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Klarinet Archive - Posting 000126.txt from 1995/03

From: "Dan Leeson: LEESON@-----.EDU>
Subj: Re: prosthetic devices
Date: Sat, 4 Mar 1995 21:49:46 -0500

This story has nothing to do with clarinet playing but seeing the
several notes on this subject on this board has resulted in at least
a half-hour of woolgathering at a time when I can least afford it.

Back in the 1940s when I was a kid growing up in New Jersey, the subject
that was never, ever spoken of was sex. When the time came for some
kind of education on the subject, we were thrown into a coal cellar and
left to ponder on our evils until the urge left us. Or there were lots of
cold showers. At least if one were Catholic (which I was not), they
yelled at you a lot about it, but at least they spoke of it. Not my
family. No word every passed the lips of anyone I was related to on the
subject of s-e-x.

Well, in my hometown there was a store that sold crutches, wheelchairs,
braces, etc. In the window was a mannequin, naked except for a truss
that was, perhaps, shown to demonstrate the joys of having a hernia.
On the store's neon sign were the words, "Prosthetic and prophylactic
devices."

Having had no sex education at all (not quite true: my grandmother told
me never to marry a woman with thin lips and that was more than any of
my friends knew), I presumed that (a) a prophylatic device, such as
spoken about in the hernia store, must be what we whispered to be
a "rubber." WOW!!!. and (b) that a prosthetic device was synonymous
with a prophylactic device.

I thought that the mannequin in the window was to show one the evils
of sex, because the truss on him was enough to frighten a budding
teen ager into total asexuality. "You mean, if you think about sex,
they put one of those prosthetic devices on you? Well, if that's the
case, I am not going to think about sex.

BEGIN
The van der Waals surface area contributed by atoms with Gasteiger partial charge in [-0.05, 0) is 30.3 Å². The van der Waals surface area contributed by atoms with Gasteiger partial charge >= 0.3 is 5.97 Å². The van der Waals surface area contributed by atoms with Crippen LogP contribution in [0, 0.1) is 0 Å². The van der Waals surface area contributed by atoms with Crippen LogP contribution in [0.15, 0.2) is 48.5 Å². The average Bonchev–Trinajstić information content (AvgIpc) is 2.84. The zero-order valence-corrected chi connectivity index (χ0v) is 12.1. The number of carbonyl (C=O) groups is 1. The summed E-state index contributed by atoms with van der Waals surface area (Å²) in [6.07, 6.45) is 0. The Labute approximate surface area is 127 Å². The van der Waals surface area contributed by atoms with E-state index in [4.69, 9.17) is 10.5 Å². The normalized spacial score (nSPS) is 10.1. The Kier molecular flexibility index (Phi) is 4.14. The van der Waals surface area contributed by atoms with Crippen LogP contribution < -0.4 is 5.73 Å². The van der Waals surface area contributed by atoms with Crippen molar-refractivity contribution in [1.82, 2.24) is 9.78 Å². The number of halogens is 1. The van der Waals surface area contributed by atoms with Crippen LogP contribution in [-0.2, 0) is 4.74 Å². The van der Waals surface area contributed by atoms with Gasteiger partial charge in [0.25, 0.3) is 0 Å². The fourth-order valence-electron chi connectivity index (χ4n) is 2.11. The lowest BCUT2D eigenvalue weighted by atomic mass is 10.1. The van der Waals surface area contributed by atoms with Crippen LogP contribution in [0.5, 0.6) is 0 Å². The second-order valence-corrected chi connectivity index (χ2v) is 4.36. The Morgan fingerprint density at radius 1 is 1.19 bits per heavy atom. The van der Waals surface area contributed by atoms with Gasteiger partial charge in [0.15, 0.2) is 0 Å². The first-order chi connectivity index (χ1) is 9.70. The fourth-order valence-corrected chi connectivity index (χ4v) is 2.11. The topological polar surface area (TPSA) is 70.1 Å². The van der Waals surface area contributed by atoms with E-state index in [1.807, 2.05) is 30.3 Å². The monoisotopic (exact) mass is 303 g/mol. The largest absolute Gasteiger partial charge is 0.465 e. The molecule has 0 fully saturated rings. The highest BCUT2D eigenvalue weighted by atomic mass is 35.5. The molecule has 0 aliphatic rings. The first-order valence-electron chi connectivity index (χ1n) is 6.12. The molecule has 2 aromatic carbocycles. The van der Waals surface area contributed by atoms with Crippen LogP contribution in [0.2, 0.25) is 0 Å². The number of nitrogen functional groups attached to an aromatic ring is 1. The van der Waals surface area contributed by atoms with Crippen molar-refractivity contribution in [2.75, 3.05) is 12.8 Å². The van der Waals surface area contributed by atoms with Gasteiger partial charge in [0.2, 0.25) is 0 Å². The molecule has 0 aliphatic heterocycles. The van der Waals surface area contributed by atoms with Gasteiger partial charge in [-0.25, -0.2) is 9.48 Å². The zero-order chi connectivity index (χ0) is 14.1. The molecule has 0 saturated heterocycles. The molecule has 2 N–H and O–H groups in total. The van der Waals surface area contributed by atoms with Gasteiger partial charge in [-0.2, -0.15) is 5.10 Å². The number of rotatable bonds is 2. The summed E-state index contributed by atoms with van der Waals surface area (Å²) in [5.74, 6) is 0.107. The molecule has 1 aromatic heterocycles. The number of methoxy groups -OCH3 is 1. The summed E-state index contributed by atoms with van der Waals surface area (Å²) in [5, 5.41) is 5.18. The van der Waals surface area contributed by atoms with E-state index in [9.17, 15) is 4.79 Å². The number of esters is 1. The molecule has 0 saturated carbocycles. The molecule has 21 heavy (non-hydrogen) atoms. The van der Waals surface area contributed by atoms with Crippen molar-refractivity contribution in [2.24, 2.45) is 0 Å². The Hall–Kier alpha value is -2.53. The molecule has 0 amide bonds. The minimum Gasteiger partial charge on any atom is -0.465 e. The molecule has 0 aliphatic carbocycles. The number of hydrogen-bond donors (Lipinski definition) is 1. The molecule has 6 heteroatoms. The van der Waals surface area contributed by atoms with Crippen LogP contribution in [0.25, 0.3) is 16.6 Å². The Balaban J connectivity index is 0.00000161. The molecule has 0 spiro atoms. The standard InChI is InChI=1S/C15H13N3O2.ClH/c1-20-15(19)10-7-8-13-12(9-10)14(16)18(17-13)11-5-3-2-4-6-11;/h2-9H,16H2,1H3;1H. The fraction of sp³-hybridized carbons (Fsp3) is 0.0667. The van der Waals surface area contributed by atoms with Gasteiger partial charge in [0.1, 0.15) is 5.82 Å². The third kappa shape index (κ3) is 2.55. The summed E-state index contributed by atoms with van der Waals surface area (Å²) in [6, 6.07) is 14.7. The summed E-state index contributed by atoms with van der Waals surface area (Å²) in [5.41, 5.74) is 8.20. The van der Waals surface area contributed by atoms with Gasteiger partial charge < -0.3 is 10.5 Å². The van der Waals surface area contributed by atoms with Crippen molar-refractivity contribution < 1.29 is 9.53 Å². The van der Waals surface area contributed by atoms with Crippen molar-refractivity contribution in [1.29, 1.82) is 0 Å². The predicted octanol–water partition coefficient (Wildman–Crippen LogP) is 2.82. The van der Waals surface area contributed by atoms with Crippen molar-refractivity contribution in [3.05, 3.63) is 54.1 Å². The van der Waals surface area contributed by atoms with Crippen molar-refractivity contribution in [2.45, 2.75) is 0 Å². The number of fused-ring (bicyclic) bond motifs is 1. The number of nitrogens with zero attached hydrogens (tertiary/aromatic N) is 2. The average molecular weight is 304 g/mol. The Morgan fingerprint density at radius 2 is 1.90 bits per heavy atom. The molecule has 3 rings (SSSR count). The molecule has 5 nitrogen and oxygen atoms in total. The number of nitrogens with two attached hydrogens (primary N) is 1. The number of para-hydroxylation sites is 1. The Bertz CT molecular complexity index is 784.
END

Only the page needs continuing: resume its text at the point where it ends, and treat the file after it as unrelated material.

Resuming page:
So when I began to play the clarinet, my teacher suggested a prosthetic
device for me and I turned beet red. He asked me what was wrong and I
simply said that I would rather play the clarinet without one of the
things on. Even today, it is not clear to me if I thought he thought
of a truss which I would have to wear when playing clarinet, or else
if he was referring to the fact that I could not play clarinet without
a rubber on. You see, from my current state of sophisticated urbanity,
how clearly advanced I was about things. I thought you had to wear
a truss to play the clarinet, or that you could not play it well if you
did not first put on a condom.

The depth and complexity of this entire confusing passage in my
conscious memory defies description.

So you will understand why I am unable to participate in this
discussion. First, I know nothing about the subject. Second, it
embarrasses me. Third, I will simply not wear one of those things
when playing. And fourth, there are not any stores around with
naked models displaying those things any more so I would not know
where to buy one.

====================================
Dan Leeson, Los Altos, California
(leeson@-----.edu)
====================================

   
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